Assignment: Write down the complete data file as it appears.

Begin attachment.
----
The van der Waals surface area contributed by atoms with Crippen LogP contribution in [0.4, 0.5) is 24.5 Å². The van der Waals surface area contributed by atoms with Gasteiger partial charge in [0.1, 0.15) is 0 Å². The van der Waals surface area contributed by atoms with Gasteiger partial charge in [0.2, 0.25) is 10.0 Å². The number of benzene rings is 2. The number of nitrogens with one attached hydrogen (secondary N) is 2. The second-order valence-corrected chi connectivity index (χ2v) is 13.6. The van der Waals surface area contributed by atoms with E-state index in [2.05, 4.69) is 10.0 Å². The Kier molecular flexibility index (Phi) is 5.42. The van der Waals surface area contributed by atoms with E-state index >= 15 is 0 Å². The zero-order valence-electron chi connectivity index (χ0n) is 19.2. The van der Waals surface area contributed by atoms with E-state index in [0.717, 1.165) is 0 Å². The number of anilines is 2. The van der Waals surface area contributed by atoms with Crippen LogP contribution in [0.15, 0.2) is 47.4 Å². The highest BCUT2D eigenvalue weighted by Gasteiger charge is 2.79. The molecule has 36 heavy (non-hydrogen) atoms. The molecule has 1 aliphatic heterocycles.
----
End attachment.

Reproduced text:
The van der Waals surface area contributed by atoms with Crippen LogP contribution in [0.4, 0.5) is 24.5 Å². The van der Waals surface area contributed by atoms with Gasteiger partial charge in [0.1, 0.15) is 0 Å². The van der Waals surface area contributed by atoms with Gasteiger partial charge in [0.2, 0.25) is 10.0 Å². The number of benzene rings is 2. The number of nitrogens with one attached hydrogen (secondary N) is 2. The second-order valence-corrected chi connectivity index (χ2v) is 13.6. The van der Waals surface area contributed by atoms with E-state index in [2.05, 4.69) is 10.0 Å². The Kier molecular flexibility index (Phi) is 5.42. The van der Waals surface area contributed by atoms with E-state index >= 15 is 0 Å². The zero-order valence-electron chi connectivity index (χ0n) is 19.2. The van der Waals surface area contributed by atoms with E-state index in [0.717, 1.165) is 0 Å². The number of anilines is 2. The van der Waals surface area contributed by atoms with Crippen LogP contribution in [0.15, 0.2) is 47.4 Å². The highest BCUT2D eigenvalue weighted by Gasteiger charge is 2.79. The molecule has 36 heavy (non-hydrogen) atoms. The molecule has 1 aliphatic heterocycles.